The Browne Review and Incentives for Teaching in Universities
Incentives matter. Our research has shown repeatedly that this is true for the public sector as it is for the private sector: for teachers and schools, for doctors and hospitals and for civil servants. It is very likely also to be true for universities and those of us who work in them.
For the past couple of decades, universities have been very strongly incentivised to improve their research profiles. The evolving formats of the Research Assessment Exercise (now the Research Excellence Framework) have rewarded Departments and universities on the basis of their research output in a high powered way. This has been ferociously effective. As a whole, UK universities have vastly improved the quality and quantity of their research and now stand close to the very top of the international rankings.
One key insight is that while the RAE/REF itself is a collective Department-level incentive, this has trickled down to incentives for individual lecturers and professors. Universities keen to improve their research rating have created a “transfer market” for star researchers, and this has meant that recruitment effort, salary and respect have been focussed overwhelmingly on research ability. Young academics, wanting to get on, are aware of this and so spend their scarce time and energy on research.
This is not necessarily a bad thing – research is extremely important to a nation’s prosperity and cultural wealth. But it does mean that universities and individual academics have been incentivised to spend more time and resources on research than teaching. Does the Browne Review change any of this?
One of the less discussed points in the Browne Review is that new institutions can provide higher education (HE). Obviously, a new start-up university may find it hard to develop credibility for its degrees, but David Willetts, the Minister for universities, has floated the idea that they could teach towards the degree exams of established universities. This has worked in the past, and would give instant credibility to the degrees.
This opens up a range of possibilities. It seems unlikely that any single new institution would attempt to offer degrees across the whole range of disciplines. Instead we might see institutions offering, say, just a BSc in Computer Science, or just a BA in Spanish. This is reminiscent of the Independent Treatment Centres that transformed outcomes in health care; centres just doing cataracts or just hips. Obviously this does not provide the breadth of three years spent in a traditional university – chatting to people outside your subject, quizzing the great researchers in your field – but it would allow students to choose between these options and put a price on those factors.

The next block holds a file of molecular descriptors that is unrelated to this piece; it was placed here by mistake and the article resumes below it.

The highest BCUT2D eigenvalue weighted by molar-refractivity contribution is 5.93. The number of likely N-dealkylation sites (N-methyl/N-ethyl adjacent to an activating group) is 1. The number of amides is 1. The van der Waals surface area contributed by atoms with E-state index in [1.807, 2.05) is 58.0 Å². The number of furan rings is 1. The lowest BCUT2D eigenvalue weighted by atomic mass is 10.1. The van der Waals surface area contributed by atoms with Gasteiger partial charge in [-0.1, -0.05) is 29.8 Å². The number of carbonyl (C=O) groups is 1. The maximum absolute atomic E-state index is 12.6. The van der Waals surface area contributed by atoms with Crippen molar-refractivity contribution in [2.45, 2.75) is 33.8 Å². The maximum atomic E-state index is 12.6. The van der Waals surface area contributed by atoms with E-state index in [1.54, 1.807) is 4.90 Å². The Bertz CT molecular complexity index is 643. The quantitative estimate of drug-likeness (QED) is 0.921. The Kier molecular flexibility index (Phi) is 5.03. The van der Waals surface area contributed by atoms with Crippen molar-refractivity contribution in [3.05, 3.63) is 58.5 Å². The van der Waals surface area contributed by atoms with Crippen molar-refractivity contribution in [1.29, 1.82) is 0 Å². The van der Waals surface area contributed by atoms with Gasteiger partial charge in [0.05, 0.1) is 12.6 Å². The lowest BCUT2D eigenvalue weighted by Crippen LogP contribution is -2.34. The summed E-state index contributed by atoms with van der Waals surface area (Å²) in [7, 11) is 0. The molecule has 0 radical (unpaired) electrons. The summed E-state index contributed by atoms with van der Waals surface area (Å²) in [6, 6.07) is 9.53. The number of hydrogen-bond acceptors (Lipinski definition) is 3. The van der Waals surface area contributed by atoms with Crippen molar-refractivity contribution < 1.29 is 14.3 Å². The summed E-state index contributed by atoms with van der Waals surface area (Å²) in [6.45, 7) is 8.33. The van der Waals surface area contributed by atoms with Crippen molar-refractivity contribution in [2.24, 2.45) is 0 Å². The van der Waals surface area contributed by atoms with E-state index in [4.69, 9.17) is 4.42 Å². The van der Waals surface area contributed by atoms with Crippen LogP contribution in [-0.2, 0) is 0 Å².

Would this affect traditional universities, and alter the incentive structure for lecturers there? After all, this is where the bulk of students will be taught for the immediate future. It might. A new source of demand for talented degree teachers would raise their outside option and might force the traditional universities to pay more. The outcome depends in part on the co-production of teaching and research. Are good teachers good researchers, and vice versa, or not? What evidence there is suggests no strong correlation either positive or negative. In which case, there will definitely be an overlap in demand between traditional universities and new providers.
Of course, traditional universities will respond and make clear that their products are different, are distinctive. But they are likely to be more expensive too, and this gives students choices. There is likely to be a lot of innovation in institutional form and contracts following this path. How this will all pan out is unclear – the market for higher education is a complex one.
But it also creates a new market for talented degree-level teachers, and this may spill over into the pay and status of good teachers in universities. This in turn will encourage a re-balancing of lecturers’ effort towards teaching at the margin, and may have a greater impact on the quality of teaching in universities than any increased resources that may flow into the sector.